There, that is a true story.
The Steadfast Tin Soldier
by Hans Christian Andersen with revisions by Devon Carney
On Christmas Eve, a little boy receives a box of tin soldiers, each straight as a rifle stick, and wearing a painted red and blue uniform. The daughter too is given a beautiful Paper Ballerina. For the Steadfast Tin Soldier it is love at first sight.
At night, when all have gone off to sleep, the toys come alive. The soldiers all come out of their box and parade about doing their exercises. The Paper Ballerina watches in astonishment. She then is courted by the Steadfast Tin Soldier. A jealous ogre type Jack-in-the-Box, who also vies for the Paper Ballerina’s attention, pushes the Steadfast Tin Soldier out a window that has been blown open by a gust wind leaving her all to himself. Later, found by a street urchin, the Steadfast Tin Soldier is placed in a paper hat, sent down the gutter, confronted by rats demanding a toll to pass and then washed out to sea. Surviving tides, torrents and a very big hungry fish, the Tin Soldier is miraculously rescued. One night, the family discovers him inside the fish they are eating for dinner.
The Steadfast Tin Soldier is reunited with his true love, the Paper Ballerina. Suddenly, an unexpected breeze sweeps the Paper Ballerina into the fireplace. The Steadfast Tin Soldier can’t bear to be without his love and throws himself into the flames. Joined by their passion, they are consumed by the fire. Later, in the cold ashes of the fireplace a single heart formed from the melted tin of the soldier is found and emblazoned upon it is the delicate flower of the ballerina. They are united in love forever.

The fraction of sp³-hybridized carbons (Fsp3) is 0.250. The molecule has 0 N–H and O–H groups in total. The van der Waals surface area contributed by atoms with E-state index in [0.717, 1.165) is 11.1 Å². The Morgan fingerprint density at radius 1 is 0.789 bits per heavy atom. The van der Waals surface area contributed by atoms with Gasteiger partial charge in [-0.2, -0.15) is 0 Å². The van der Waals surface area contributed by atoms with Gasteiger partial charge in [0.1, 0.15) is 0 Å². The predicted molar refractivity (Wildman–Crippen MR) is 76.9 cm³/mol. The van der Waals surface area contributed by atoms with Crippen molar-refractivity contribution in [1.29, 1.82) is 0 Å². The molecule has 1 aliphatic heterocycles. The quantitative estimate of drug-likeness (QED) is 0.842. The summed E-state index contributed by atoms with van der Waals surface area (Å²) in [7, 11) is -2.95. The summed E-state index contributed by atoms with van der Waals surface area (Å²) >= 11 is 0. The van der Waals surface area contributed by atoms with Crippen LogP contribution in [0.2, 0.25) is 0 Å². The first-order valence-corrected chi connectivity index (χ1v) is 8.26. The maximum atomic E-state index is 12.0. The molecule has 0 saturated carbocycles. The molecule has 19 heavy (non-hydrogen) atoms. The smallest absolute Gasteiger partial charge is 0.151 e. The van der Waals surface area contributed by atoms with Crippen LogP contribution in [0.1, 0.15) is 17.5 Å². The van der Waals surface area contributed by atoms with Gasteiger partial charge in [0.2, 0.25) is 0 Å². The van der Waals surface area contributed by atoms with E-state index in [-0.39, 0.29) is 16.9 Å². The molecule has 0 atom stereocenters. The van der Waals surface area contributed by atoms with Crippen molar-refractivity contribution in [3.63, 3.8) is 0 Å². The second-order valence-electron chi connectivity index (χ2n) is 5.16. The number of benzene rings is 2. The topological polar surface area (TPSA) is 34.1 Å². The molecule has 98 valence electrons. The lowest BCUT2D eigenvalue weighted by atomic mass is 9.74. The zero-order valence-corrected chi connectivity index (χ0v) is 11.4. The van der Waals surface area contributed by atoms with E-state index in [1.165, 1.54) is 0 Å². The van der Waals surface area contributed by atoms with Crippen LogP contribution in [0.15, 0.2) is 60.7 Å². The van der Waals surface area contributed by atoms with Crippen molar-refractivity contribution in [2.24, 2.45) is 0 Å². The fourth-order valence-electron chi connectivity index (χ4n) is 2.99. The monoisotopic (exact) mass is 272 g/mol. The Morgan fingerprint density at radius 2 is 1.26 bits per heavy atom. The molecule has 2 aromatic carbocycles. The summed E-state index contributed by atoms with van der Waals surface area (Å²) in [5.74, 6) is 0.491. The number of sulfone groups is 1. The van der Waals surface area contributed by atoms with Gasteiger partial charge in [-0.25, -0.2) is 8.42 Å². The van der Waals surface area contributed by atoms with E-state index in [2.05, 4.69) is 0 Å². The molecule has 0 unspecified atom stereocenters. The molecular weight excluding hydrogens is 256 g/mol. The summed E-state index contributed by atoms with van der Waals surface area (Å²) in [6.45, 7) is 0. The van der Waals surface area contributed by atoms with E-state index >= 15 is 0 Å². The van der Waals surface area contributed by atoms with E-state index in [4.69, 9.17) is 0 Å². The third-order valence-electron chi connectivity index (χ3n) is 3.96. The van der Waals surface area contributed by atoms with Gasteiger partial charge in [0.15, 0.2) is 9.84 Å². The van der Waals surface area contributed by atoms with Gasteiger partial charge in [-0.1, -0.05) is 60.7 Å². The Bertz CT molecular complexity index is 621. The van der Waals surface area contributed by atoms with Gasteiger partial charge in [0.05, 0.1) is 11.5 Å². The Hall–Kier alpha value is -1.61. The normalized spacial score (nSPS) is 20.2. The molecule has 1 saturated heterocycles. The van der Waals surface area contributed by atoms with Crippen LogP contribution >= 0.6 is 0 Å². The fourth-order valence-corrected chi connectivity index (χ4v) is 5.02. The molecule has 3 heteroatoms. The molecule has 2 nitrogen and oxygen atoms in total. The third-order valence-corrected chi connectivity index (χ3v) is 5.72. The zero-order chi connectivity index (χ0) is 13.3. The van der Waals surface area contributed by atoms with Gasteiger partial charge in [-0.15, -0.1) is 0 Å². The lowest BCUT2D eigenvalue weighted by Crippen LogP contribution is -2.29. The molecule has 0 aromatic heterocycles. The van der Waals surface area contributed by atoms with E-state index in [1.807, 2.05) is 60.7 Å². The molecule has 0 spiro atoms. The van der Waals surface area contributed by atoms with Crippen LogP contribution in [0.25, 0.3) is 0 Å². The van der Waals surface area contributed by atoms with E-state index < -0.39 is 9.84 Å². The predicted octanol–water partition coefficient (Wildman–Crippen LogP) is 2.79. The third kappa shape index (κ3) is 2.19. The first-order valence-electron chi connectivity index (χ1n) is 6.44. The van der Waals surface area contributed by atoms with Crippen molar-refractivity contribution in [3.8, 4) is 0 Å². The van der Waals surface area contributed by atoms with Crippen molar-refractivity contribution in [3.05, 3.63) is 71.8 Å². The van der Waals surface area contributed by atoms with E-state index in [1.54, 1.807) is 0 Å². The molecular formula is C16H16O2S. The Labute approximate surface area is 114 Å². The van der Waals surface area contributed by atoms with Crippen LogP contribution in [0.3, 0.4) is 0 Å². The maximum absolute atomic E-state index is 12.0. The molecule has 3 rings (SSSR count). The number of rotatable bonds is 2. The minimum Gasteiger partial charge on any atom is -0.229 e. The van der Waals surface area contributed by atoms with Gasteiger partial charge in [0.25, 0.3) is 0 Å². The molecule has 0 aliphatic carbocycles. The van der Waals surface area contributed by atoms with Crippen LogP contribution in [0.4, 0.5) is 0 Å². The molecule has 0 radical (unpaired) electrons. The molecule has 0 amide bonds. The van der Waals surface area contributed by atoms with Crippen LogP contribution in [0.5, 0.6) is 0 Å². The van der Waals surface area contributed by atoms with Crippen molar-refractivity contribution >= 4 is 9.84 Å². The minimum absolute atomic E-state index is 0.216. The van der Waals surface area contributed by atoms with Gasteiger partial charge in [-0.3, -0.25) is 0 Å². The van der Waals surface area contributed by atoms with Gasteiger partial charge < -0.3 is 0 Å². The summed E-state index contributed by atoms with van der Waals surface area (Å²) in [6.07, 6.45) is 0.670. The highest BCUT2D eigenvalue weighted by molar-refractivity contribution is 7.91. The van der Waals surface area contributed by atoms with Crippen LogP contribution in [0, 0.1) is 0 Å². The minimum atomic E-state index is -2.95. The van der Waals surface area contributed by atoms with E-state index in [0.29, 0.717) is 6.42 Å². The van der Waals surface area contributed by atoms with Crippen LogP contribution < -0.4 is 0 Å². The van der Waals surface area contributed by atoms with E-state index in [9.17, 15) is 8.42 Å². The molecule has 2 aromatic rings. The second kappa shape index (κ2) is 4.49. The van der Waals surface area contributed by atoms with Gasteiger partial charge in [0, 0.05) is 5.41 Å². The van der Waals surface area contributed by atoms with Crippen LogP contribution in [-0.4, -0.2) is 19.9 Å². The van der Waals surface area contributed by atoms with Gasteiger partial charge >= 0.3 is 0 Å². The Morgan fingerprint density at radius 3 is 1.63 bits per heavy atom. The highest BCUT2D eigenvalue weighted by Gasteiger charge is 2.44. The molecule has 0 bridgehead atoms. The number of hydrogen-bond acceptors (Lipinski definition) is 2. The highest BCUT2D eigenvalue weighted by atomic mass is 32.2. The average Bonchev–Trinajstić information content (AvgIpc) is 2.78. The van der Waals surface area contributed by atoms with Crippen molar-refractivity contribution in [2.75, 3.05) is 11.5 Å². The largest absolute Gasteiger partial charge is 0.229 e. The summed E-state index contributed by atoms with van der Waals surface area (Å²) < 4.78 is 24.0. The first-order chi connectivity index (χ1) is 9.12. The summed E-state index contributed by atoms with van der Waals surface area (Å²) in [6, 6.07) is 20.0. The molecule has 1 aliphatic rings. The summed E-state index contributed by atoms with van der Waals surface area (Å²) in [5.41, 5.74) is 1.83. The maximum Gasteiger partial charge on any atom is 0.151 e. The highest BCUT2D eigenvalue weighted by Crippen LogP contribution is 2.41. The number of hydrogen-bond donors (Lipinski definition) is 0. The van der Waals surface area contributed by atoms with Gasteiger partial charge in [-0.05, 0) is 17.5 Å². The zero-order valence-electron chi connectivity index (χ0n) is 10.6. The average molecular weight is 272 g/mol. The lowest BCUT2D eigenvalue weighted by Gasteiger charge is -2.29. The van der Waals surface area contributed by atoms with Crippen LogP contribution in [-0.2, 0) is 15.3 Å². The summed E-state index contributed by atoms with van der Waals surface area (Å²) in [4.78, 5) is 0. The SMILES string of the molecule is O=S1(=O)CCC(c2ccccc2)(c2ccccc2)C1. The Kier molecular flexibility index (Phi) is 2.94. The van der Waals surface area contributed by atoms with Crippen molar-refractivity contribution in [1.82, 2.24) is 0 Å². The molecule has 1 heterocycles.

|Get to know our Company Dancers|
Victoria Morgan | Artistic Director & CEO, Choreographer for Princess & the Pea
Over the past 14 years, Cincinnati Ballet has experienced tremendous growth and critical success under the leadership of Artistic Director Victoria Morgan. As the company entered its 45th Anniversary Season, Ms. Morgan took on the additional role as an executive leader, serving for the first time as both the Artistic Director and CEO of Cincinnati Ballet to lead the company into a vibrant and confident future. [Read more]
Carmon DeLeone | Music Director, Composer for Princess & the Pea, conductor for Princess & the Pea and The Steadfast Tin Soldier
Carmon DeLeone, Music Director of The Cincinnati Ballet, The Illinois Philharmonic Orchestra and The Middletown (OH) Symphony, possesses an impressive list of accomplishments. At New York's Carnegie Hall, he has served as Conductor and Host of the "Family Concert" Series. He has conducted frequent performances in Europe with the Luxembourg Philharmonic Orchestra; and has been named the Illinois "Music Director of the Year." [Read more]
Devon Carney | Associate Artistic Director, Choreographer for The Steadfast Tin Soldier
Princess & the Pea Production Sponsors
Josephine Schell Russell Trust, PNC Bank, Trustee
Dinsmore & Shohl
Scripps Networks Interactive